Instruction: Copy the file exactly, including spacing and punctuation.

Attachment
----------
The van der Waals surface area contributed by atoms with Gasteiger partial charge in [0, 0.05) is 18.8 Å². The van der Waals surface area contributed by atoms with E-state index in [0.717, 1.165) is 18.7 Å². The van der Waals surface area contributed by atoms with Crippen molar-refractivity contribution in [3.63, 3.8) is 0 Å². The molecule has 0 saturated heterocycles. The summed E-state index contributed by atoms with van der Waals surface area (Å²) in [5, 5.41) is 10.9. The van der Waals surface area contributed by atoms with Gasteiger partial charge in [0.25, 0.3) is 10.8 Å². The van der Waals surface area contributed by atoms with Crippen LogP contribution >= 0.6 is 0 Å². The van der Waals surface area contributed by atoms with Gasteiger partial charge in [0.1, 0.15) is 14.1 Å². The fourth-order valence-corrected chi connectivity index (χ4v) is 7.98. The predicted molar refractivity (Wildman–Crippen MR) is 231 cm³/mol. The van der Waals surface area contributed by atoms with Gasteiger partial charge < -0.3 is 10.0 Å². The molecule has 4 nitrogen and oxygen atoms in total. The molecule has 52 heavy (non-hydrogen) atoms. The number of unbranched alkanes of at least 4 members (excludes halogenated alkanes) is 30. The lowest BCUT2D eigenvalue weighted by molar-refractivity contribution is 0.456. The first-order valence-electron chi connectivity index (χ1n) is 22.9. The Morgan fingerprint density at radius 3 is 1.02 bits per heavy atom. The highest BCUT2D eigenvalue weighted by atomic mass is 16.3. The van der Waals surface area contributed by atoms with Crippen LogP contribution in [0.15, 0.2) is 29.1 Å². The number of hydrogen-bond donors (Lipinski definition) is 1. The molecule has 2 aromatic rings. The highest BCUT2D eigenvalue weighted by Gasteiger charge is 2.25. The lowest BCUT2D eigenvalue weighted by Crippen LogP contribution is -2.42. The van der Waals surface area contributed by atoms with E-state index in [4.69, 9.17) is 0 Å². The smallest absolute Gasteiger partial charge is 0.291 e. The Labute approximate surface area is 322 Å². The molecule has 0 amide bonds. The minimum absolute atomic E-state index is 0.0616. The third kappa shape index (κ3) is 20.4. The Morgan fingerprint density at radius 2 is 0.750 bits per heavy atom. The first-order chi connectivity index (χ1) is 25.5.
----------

The van der Waals surface area contributed by atoms with Gasteiger partial charge in [0, 0.05) is 18.8 Å². The van der Waals surface area contributed by atoms with E-state index in [0.717, 1.165) is 18.7 Å². The van der Waals surface area contributed by atoms with Crippen molar-refractivity contribution in [3.63, 3.8) is 0 Å². The molecule has 0 saturated heterocycles. The summed E-state index contributed by atoms with van der Waals surface area (Å²) in [5, 5.41) is 10.9. The van der Waals surface area contributed by atoms with Gasteiger partial charge in [0.25, 0.3) is 10.8 Å². The van der Waals surface area contributed by atoms with Crippen LogP contribution >= 0.6 is 0 Å². The van der Waals surface area contributed by atoms with Gasteiger partial charge in [0.1, 0.15) is 14.1 Å². The fourth-order valence-corrected chi connectivity index (χ4v) is 7.98. The predicted molar refractivity (Wildman–Crippen MR) is 231 cm³/mol. The van der Waals surface area contributed by atoms with Gasteiger partial charge < -0.3 is 10.0 Å². The molecule has 4 nitrogen and oxygen atoms in total. The molecule has 52 heavy (non-hydrogen) atoms. The number of unbranched alkanes of at least 4 members (excludes halogenated alkanes) is 30. The lowest BCUT2D eigenvalue weighted by molar-refractivity contribution is 0.456. The first-order valence-electron chi connectivity index (χ1n) is 22.9. The Morgan fingerprint density at radius 3 is 1.02 bits per heavy atom. The highest BCUT2D eigenvalue weighted by atomic mass is 16.3. The van der Waals surface area contributed by atoms with Crippen LogP contribution in [0.15, 0.2) is 29.1 Å². The number of hydrogen-bond donors (Lipinski definition) is 1. The molecule has 2 aromatic rings. The highest BCUT2D eigenvalue weighted by Gasteiger charge is 2.25. The lowest BCUT2D eigenvalue weighted by Crippen LogP contribution is -2.42. The van der Waals surface area contributed by atoms with E-state index in [4.69, 9.17) is 0 Å². The smallest absolute Gasteiger partial charge is 0.291 e. The Labute approximate surface area is 322 Å². The molecule has 0 amide bonds. The minimum absolute atomic E-state index is 0.0616. The third kappa shape index (κ3) is 20.4. The Morgan fingerprint density at radius 2 is 0.750 bits per heavy atom. The first-order chi connectivity index (χ1) is 25.5.